Today we collected an interesting worm on the wall of the canyon amongst the tubes of a lot of other worms and hydroids.
The biologists collected this beautiful Acesta clam on our first dive today. It had a sea star and encrusting sponge on its shell.

GOC 2012: Apr 11

The biologists collected this beautiful Acesta clam on our first dive today. It had a sea star and encrusting sponge on its shell.
A bird's eye view of the gas sampler (held by manipulator arm) as it catches bubbles to measure gas composition at this site. The high-definition camera caught gas-hydrate coated bubbles on its housing.

GOC 2012: Apr 10

This dive was a great illustration of the combined impact of geological, chemical, and biological processes on the seafloor. All the scientists were excited!
We saw a number of these large sea spiders, or pycnogonids, lumbering across the seafloor. In 2010, MBARI researchers published their novel observations on sea spiders.

GOC 2012: Apr 09

When we reached the seafloor at 2,700 meters (8,860 feet), the first thing we noticed was how abundant and diverse the organisms were at this site..
A number of dolphins swimming in our bow wave provided the in-transit entertainment this morning.

GOC 2012: Apr 08

This low-oxygen seafloor in the Gulf of California might give us a glimpse into the future of our coastal oceans.
The science team, ROV pilots, and many members of the ship’s crew gathered around the ROV for a final group photo as the ship was steaming to port.

GOC 2012: Apr 04

The science team, ROV pilots, and many members of the ship’s crew gathered around the ROV for a final group photo as the ship was steaming to port.
A microscope picture of one of the snails we collected today.

GOC 2012: Apr 03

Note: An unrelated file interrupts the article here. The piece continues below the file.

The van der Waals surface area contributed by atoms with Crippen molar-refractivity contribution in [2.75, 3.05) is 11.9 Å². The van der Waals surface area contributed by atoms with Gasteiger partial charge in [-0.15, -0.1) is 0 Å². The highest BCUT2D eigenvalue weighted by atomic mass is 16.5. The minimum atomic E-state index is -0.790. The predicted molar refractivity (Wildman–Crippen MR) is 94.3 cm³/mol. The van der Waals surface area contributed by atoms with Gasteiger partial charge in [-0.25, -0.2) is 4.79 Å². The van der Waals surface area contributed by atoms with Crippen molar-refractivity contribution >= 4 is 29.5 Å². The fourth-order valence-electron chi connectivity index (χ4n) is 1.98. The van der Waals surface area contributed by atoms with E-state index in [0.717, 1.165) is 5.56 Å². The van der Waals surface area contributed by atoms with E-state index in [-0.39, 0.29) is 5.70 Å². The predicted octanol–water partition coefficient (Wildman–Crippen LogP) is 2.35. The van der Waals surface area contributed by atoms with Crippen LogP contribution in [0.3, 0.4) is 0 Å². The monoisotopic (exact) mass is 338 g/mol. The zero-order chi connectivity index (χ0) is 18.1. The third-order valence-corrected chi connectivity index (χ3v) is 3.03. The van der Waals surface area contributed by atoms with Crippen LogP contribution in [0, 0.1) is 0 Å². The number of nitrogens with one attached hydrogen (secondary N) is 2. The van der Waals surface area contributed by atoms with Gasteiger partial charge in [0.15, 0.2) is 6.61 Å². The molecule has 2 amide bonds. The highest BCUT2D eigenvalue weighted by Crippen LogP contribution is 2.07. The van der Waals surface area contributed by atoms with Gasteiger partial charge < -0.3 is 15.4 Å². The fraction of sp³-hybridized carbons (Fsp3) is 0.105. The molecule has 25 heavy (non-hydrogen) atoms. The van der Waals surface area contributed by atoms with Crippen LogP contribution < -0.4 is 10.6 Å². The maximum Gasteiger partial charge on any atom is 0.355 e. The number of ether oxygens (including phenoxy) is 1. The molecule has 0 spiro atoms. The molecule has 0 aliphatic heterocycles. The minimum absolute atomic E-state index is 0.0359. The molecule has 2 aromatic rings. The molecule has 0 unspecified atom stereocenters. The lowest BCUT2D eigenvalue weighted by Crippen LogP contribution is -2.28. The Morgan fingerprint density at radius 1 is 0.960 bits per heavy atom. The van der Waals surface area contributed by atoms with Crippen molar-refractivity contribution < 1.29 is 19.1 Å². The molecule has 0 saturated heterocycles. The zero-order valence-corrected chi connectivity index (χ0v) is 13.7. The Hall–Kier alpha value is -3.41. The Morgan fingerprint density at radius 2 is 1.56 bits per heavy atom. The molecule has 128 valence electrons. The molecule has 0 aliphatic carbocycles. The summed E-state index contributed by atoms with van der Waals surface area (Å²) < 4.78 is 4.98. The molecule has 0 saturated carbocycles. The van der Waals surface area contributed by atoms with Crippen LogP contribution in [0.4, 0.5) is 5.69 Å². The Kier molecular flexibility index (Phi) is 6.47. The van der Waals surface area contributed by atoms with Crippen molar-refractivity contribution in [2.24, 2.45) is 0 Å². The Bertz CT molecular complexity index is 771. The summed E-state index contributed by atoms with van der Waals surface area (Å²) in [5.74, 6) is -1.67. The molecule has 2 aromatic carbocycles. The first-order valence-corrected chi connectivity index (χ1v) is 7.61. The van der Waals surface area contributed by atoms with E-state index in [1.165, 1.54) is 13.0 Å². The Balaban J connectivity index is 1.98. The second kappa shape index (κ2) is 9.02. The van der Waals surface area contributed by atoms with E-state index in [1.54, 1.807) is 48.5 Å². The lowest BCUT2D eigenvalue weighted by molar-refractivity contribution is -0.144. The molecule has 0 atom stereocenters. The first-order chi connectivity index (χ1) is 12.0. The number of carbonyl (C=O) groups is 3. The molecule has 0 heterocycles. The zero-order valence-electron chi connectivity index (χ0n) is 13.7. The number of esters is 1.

On this leg of the expedition, we have biologists who can take advantage of some of the geology samples to look for by-catch. Today, Shannon Johnson found some animals on rocks that were very interesting to her!
Longtime collaborators Charlie Paull and Juan Carlos Herguera process a push core for foraminiferans.

GOC 2012: Apr 02

Today we dove the ROV Doc Ricketts into a long linear trough only 15 meters (50 feet) wide at its base. This was barely wide enough for the ROV to turn around without banging into the sides of the trough.
One of the Western Flyer's engines that the engineers keep running smoothly day in and day out.

GOC 2012: Apr 01

It takes a well-oiled team to keep all systems working on the Western Flyer during this 97-day expedition.
One of the clams that we brought to the surface.

GOC 2012: Mar 31

Today was a very interesting day geologically and biologically. One of the most exciting moments was when we finally collected some clams!
Pinky the Easter bunny watches over the ROV shop while Knute fixes a part for the ROV.

GOC 2012: Mar 30

Science is an adventure. It is never the same and you can never count on anything, expect the unexpected and then the even more unexpected will happen!
We saw quite a few tripodfish on the dives today, which is a rare treat for us because we don't see them in the Monterey Bay region. They have long extensions of their fin rays that allow them to stand on the seafloor and wait for prey to swim by.

GOC 2012: Mar 29

What can you learn from a dead, single-celled organism buried in deep-sea mud? Almost everything!
Shannon Johnson picks animals off the sampled rocks.

GOC 2012: Mar 28

We collected a green volcanic rock covered in sponges and nereid and serpulid worms. Shannon Johnson picks animals off the sampled rocks.
Three species of foraminiferans from 2,200 meters (7,218 feet) depth in the Gulf of California.

GOC 2012: Mar 27

You might think looking at mud all day could be kind of boring. But, today was an exciting day of sampling.
R/V Western Flyer departing Bahia de La Paz.

GOC 2012: Mar 26

The expedition is now more than halfway completed and the R/V Western Flyer is once again transiting north through the Gulf of California from La Paz... this leg will primarily focus on the faults and seeps along the transform fault line where the North American and Pacific Plates meet.